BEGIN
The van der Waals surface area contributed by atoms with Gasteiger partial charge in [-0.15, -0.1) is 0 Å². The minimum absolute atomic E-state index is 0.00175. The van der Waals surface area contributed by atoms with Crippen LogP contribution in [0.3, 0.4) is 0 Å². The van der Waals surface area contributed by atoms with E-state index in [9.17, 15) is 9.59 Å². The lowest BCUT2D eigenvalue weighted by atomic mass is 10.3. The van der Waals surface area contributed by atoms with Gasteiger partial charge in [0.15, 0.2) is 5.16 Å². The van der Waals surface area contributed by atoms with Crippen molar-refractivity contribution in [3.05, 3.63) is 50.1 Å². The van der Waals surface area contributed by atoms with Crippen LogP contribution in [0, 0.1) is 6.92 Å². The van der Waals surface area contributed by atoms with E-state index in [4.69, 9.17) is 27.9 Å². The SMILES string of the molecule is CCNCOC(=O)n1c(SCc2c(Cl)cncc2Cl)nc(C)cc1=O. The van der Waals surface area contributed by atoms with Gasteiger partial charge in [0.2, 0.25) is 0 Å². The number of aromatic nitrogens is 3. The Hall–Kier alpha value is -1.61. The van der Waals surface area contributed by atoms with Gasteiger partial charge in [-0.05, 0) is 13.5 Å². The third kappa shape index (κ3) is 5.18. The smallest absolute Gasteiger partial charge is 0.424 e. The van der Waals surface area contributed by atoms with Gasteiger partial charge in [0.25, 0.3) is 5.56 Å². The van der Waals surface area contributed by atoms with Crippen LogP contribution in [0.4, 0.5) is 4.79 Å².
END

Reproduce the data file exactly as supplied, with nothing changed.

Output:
The van der Waals surface area contributed by atoms with Gasteiger partial charge in [-0.15, -0.1) is 0 Å². The minimum absolute atomic E-state index is 0.00175. The van der Waals surface area contributed by atoms with Crippen LogP contribution in [0.3, 0.4) is 0 Å². The van der Waals surface area contributed by atoms with E-state index in [9.17, 15) is 9.59 Å². The lowest BCUT2D eigenvalue weighted by atomic mass is 10.3. The van der Waals surface area contributed by atoms with Gasteiger partial charge in [0.15, 0.2) is 5.16 Å². The van der Waals surface area contributed by atoms with Crippen molar-refractivity contribution in [3.05, 3.63) is 50.1 Å². The van der Waals surface area contributed by atoms with Crippen LogP contribution in [0, 0.1) is 6.92 Å². The van der Waals surface area contributed by atoms with E-state index in [4.69, 9.17) is 27.9 Å². The SMILES string of the molecule is CCNCOC(=O)n1c(SCc2c(Cl)cncc2Cl)nc(C)cc1=O. The van der Waals surface area contributed by atoms with Gasteiger partial charge in [0.2, 0.25) is 0 Å². The number of aromatic nitrogens is 3. The Hall–Kier alpha value is -1.61. The van der Waals surface area contributed by atoms with Gasteiger partial charge in [-0.05, 0) is 13.5 Å². The third kappa shape index (κ3) is 5.18. The smallest absolute Gasteiger partial charge is 0.424 e. The van der Waals surface area contributed by atoms with Gasteiger partial charge in [0.25, 0.3) is 5.56 Å². The van der Waals surface area contributed by atoms with Crippen LogP contribution in [0.4, 0.5) is 4.79 Å².